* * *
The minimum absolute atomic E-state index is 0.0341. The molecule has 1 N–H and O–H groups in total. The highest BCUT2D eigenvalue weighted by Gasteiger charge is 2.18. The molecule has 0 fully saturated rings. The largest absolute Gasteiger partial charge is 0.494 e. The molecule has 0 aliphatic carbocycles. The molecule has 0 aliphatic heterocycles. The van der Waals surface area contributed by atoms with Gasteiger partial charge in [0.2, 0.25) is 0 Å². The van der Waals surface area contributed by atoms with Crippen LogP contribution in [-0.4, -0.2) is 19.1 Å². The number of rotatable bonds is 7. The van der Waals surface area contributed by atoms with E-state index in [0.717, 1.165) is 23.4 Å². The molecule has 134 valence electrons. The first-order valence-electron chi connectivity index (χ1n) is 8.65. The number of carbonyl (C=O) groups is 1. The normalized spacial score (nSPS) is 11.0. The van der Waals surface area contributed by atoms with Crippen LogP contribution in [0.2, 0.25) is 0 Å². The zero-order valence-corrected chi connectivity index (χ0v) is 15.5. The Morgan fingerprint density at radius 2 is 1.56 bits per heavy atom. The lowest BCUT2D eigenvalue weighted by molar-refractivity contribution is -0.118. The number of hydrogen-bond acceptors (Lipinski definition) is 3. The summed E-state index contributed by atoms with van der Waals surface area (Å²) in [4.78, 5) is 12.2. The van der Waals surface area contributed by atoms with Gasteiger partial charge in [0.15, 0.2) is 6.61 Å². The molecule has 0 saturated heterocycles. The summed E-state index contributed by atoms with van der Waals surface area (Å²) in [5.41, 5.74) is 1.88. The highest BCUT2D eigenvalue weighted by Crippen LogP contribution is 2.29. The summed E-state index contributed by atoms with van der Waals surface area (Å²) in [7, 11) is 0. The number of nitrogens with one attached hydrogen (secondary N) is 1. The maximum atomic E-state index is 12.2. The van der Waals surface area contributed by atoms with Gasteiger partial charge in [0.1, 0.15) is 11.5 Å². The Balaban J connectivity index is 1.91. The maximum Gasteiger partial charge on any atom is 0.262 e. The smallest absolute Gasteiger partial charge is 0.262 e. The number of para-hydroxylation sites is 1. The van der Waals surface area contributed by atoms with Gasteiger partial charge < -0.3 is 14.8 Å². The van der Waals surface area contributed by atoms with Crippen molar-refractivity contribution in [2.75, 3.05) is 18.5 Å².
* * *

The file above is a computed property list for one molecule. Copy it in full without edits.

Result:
The minimum absolute atomic E-state index is 0.0341. The molecule has 1 N–H and O–H groups in total. The highest BCUT2D eigenvalue weighted by Gasteiger charge is 2.18. The molecule has 0 fully saturated rings. The largest absolute Gasteiger partial charge is 0.494 e. The molecule has 0 aliphatic carbocycles. The molecule has 0 aliphatic heterocycles. The van der Waals surface area contributed by atoms with Gasteiger partial charge in [0.2, 0.25) is 0 Å². The van der Waals surface area contributed by atoms with Crippen LogP contribution in [-0.4, -0.2) is 19.1 Å². The number of rotatable bonds is 7. The van der Waals surface area contributed by atoms with E-state index in [0.717, 1.165) is 23.4 Å². The molecule has 134 valence electrons. The first-order valence-electron chi connectivity index (χ1n) is 8.65. The number of carbonyl (C=O) groups is 1. The normalized spacial score (nSPS) is 11.0. The van der Waals surface area contributed by atoms with Crippen LogP contribution in [0.2, 0.25) is 0 Å². The zero-order valence-corrected chi connectivity index (χ0v) is 15.5. The Morgan fingerprint density at radius 2 is 1.56 bits per heavy atom. The lowest BCUT2D eigenvalue weighted by molar-refractivity contribution is -0.118. The number of hydrogen-bond acceptors (Lipinski definition) is 3. The summed E-state index contributed by atoms with van der Waals surface area (Å²) in [4.78, 5) is 12.2. The van der Waals surface area contributed by atoms with Gasteiger partial charge in [0.15, 0.2) is 6.61 Å². The molecule has 0 saturated heterocycles. The summed E-state index contributed by atoms with van der Waals surface area (Å²) in [5.41, 5.74) is 1.88. The highest BCUT2D eigenvalue weighted by Crippen LogP contribution is 2.29. The summed E-state index contributed by atoms with van der Waals surface area (Å²) in [7, 11) is 0. The number of nitrogens with one attached hydrogen (secondary N) is 1. The maximum atomic E-state index is 12.2. The van der Waals surface area contributed by atoms with Gasteiger partial charge in [0.1, 0.15) is 11.5 Å². The Balaban J connectivity index is 1.91. The maximum Gasteiger partial charge on any atom is 0.262 e. The smallest absolute Gasteiger partial charge is 0.262 e. The number of para-hydroxylation sites is 1. The van der Waals surface area contributed by atoms with Gasteiger partial charge < -0.3 is 14.8 Å². The van der Waals surface area contributed by atoms with Crippen molar-refractivity contribution in [2.75, 3.05) is 18.5 Å².